Kaffy – Most Dancers Don’t Have Health Insurance, Use Drugs

Kaffy – Most Dancers Don’t Have Health Insurance, Use Drugs

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Kaffy – Most Dancers Don’t Have Health Insurance, Use Drugs

In an interview with Saturday Beats, she said, “Yes, my kids are taking interest in dance. I don’t force them to but it’s what they see around. They love dance because it is what they met in the family. As to whether they would be dancers in future, I don’t have an idea. They may grow out of it but it is one skill they would possess for the rest of their lives.”

Meanwhile, the dancer’s non-governmental organisation, Kreative Arts Foundation for Youths, recently collaborated with other stakeholders in the industry to host a virtual leadership summit. The programme which was attended by healthcare providers, health management organisations life coaches, dance group leaders and dance artistes discussed improving the welfare of dancers in the country. Kaffy said at the event, “More than 98 per cent of dancers don’t have health insurance and self-awareness. The majority lead a lifestyle of drugs, peer pressure, poor mental wellbeing, and personal irresponsibility. This is the bane of the industry. Until every corporate dance leader is saddled with the responsibility of ensuring that every staff (dancer) has a valid health insurance cover.”

This was even as the Managing Director/Chief Executive Officer of the Eko Electricity Distribution Company, Adeoye Fadeyibi, donated N500,000 to the initiative. “Nothing confirms commitment than giving. We will give our all to make it work,” he said.

Speaking further, Kaffy maintained that the dance industry was unstructured for a variety of reasons. She added, “The dance industry is largely unstructured for many reasons. Firstly, the low level of entry into the industry is a problem. The art of dance in Africa is appreciated even when one is not a professional. Because of this, many young people don’t go through the proper channels of training. Many dancers operate from the place of talent alone and do not harness the skills or improve in areas they should by going to dance schools. We may not have enough dance academies in the country, but there are (some out there). A lot of young people form groups based on the common interest of dancing.

“In my case, when I started, I thought of the services I wanted to provide. I immediately looked into registering a company and structuring it as one though I was dealing with the challenge of getting people to understand contracts and other issues.”

On what goals she has her eyes set on at 40, the Shafau-Ameh said, “Breaking the (Guinness Book of) world record was not my goal; it was just part of the journey towards where I’m heading to. I’m heading towards creating a Fortune 500 company out of dance and creative services.”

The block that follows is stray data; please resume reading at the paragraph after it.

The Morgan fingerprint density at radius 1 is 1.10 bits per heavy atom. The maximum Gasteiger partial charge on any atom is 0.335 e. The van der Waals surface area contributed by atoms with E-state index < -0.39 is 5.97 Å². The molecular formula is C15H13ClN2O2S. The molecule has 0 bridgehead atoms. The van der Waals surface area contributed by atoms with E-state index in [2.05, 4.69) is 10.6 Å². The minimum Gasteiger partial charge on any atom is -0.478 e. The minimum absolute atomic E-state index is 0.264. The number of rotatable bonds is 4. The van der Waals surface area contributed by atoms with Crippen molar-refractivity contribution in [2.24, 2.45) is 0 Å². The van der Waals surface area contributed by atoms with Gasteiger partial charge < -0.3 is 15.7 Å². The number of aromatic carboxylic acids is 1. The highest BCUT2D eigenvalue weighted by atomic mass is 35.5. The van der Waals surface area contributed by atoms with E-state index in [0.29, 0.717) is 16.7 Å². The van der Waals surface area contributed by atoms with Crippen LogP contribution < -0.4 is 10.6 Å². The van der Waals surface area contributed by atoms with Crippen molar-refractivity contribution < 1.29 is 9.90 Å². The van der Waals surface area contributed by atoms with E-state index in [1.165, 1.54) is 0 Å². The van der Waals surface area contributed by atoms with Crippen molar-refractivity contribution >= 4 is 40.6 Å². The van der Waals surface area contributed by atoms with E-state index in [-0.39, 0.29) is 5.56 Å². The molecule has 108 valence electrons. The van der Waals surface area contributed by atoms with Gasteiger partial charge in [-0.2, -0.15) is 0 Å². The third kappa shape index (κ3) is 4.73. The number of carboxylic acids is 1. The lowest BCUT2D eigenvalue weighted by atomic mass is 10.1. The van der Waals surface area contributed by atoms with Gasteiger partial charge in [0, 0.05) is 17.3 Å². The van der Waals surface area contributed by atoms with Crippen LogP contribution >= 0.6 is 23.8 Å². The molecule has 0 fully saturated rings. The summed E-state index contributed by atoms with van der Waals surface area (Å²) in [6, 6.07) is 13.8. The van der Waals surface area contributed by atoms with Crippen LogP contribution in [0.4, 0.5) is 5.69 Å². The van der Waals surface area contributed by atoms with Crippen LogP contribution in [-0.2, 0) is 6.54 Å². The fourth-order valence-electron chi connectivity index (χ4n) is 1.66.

Kaffy – Most Dancers Don’t Have Health Insurance, Use Drugs

In an interview with Saturday Beats, she said, “Yes, my kids are taking interest in dance. I don’t force them to but it’s what they see around. They love dance because it is what they met in the family. As to whether they would be dancers in future, I don’t have an idea. They may grow out of it but it is one skill they would possess for the rest of their lives.”

Meanwhile, the dancer’s non-governmental organisation, Kreative Arts Foundation for Youths, recently collaborated with other stakeholders in the industry to host a virtual leadership summit. The programme which was attended by healthcare providers, health management organisations life coaches, dance group leaders and dance artistes discussed improving the welfare of dancers in the country. Kaffy said at the event, “More than 98 per cent of dancers don’t have health insurance and self-awareness. The majority lead a lifestyle of drugs, peer pressure, poor mental wellbeing, and personal irresponsibility. This is the bane of the industry. Until every corporate dance leader is saddled with the responsibility of ensuring that every staff (dancer) has a valid health insurance cover.”

This was even as the Managing Director/Chief Executive Officer of the Eko Electricity Distribution Company, Adeoye Fadeyibi, donated N500,000 to the initiative. “Nothing confirms commitment than giving. We will give our all to make it work,” he said.

Speaking further, Kaffy maintained that the dance industry was unstructured for a variety of reasons. She added, “The dance industry is largely unstructured for many reasons. Firstly, the low level of entry into the industry is a problem. The art of dance in Africa is appreciated even when one is not a professional. Because of this, many young people don’t go through the proper channels of training. Many dancers operate from the place of talent alone and do not harness the skills or improve in areas they should by going to dance schools. We may not have enough dance academies in the country, but there are (some out there). A lot of young people form groups based on the common interest of dancing.

CLICK HERE TO GET FAST UPDATES ON OUR WHATASPP GROUP 

“In my case, when I started, I thought of the services I wanted to provide. I immediately looked into registering a company and structuring it as one though I was dealing with the challenge of getting people to understand contracts and other issues.”

On what goals she has her eyes set on at 40, the Shafau-Ameh said, “Breaking the (Guinness Book of) world record was not my goal; it was just part of the journey towards where I’m heading to. I’m heading towards creating a Fortune 500 company out of dance and creative services.”

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